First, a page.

Archive for the ‘Politics’ Category

The Fox Top 10 Announced
August 4, 2015

Politico:
Fox News has announced the 10 participants in Thursday’s GOP presidential debate: Donald Trump, Jeb Bush, Scott Walker, Mike Huckabee, Ben Carson, Ted Cruz, Marco Rubio, Rand Paul, Chris Christie and John Kasich.

Missing the cut, but invited to appear at a separate forum earlier on Thursday, are Rick Perry, Rick Santorum, Bobby Jindal, Carly Fiorina, Lindsey Graham, Jim Gilmore and George Pataki.

The 10 participants were selected from an average of five national polls, all conducted over the past week.

Brownback Administration Announcing $50 Million Mote Budget Cuts Thursday
July 30, 2015

AP) – Gov. Sam Brownback’s budget director is preparing to outline $50 million in adjustments aimed at keeping Kansas from having a deficit.
Budget director Shawn Sullivan’s news conference was Thursday afternoon at the Statehouse.
The governor’s office said beforehand that Sullivan would discuss recommendations for reducing costs and shifting funds within state government to cover general expenses. It was not more specific.
Brownback was not attending the news conference because he was meeting with Wichita business owners.
GOP legislators counted on Brownback’s administration making adjustments under a plan to balance the state’s $15.4 billion budget. The plan approved also increased sales and cigarette taxes this month.
The state’s budget problems arose after lawmakers cut income taxes in 2012 and 2013 at Brownback’s urging to stimulate the economy.

Kansas Civil Rights Commission Looking at Voting
July 30, 2015

(AP) – The Kansas division of a federal civil rights commission will investigate whether voter identification laws have affected turnout around the state.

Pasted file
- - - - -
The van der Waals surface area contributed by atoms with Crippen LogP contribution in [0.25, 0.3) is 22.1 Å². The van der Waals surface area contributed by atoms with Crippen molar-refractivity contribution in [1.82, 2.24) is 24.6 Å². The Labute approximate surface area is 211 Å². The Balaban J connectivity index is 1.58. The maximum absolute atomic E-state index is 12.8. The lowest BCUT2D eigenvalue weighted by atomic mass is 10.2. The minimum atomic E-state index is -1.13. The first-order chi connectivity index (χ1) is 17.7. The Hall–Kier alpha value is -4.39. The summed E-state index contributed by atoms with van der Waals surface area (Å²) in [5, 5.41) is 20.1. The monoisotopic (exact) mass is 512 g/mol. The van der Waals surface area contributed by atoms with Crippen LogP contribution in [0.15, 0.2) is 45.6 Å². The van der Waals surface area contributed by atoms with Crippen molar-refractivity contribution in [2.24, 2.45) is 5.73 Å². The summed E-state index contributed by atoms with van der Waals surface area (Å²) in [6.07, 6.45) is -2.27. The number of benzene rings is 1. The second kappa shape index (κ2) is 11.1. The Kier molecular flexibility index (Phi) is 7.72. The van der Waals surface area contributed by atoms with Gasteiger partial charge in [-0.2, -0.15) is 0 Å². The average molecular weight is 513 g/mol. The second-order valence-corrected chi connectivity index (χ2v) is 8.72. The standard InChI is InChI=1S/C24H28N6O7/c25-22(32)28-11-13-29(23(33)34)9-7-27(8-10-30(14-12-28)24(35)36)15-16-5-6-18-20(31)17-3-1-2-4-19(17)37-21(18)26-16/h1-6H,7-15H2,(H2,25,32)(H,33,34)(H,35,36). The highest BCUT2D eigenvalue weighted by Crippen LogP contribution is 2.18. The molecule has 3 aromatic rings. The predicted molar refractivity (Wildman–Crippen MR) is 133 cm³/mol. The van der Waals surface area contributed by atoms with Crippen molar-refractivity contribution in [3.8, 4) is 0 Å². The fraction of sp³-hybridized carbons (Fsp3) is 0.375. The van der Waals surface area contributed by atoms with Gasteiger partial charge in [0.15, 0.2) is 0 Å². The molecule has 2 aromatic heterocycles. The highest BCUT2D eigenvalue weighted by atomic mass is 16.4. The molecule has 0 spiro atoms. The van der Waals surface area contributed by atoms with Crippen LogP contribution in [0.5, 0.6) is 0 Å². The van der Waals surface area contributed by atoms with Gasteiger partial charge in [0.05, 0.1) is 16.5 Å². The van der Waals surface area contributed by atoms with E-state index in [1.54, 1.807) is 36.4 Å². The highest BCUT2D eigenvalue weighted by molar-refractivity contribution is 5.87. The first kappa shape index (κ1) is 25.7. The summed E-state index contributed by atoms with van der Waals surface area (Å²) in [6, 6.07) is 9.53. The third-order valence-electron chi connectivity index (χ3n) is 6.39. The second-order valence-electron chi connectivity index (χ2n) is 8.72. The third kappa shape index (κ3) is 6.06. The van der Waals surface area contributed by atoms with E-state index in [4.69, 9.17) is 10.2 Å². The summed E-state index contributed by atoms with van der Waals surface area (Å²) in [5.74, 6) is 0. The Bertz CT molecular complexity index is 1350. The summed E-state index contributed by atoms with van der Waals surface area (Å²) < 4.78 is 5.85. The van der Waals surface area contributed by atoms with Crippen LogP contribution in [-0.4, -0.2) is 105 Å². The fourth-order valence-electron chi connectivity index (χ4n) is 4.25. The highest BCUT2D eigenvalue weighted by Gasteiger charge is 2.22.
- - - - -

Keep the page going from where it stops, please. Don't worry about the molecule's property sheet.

The Kansas Committee of the U.S. Civil Rights Commission voted Tuesday to hold hearings to determine if turnout in some communities has been suppressed, KCUR-TV reported (http://bit.ly/1SMwZAi ). The committee also agreed to ask Kansas Secretary of State Kris Kobach, who strongly advocated for the laws, to testify at its hearings, which are expected to take place early next year.
“My office would be happy to appear before the Kansas advisory committee and point out the success of the Kansas photo ID law,” Kobach told The Associated Press late Wednesday afternoon.
Committee chairwoman Elizabeth Kronk said there is concern that the law “disproportionately impacts certain age groups and certain racial categorizations.”
“It is fair to say the committee has acknowledged this is an area of controversy,” said Kronk, who is also a law professor at the University of Kansas.
The state committee can recommend that the full U.S. Civil Rights Commission in Washington take up the case.
The General Accounting Office released a report in October 2014 comparing election turnout in Kansas and Tennessee, states that tightened voter ID requirements between the 2008 and 2012 elections, to voting in four states that didn’t change identification requirements. Reductions in voter turnout were about 2 percent greater in Kansas and from 2 percent to 3 percent steeper in Tennessee than they were in the other states examined, the report showed

Petition Drive To Block KC Minimum Wage Law
July 29, 2015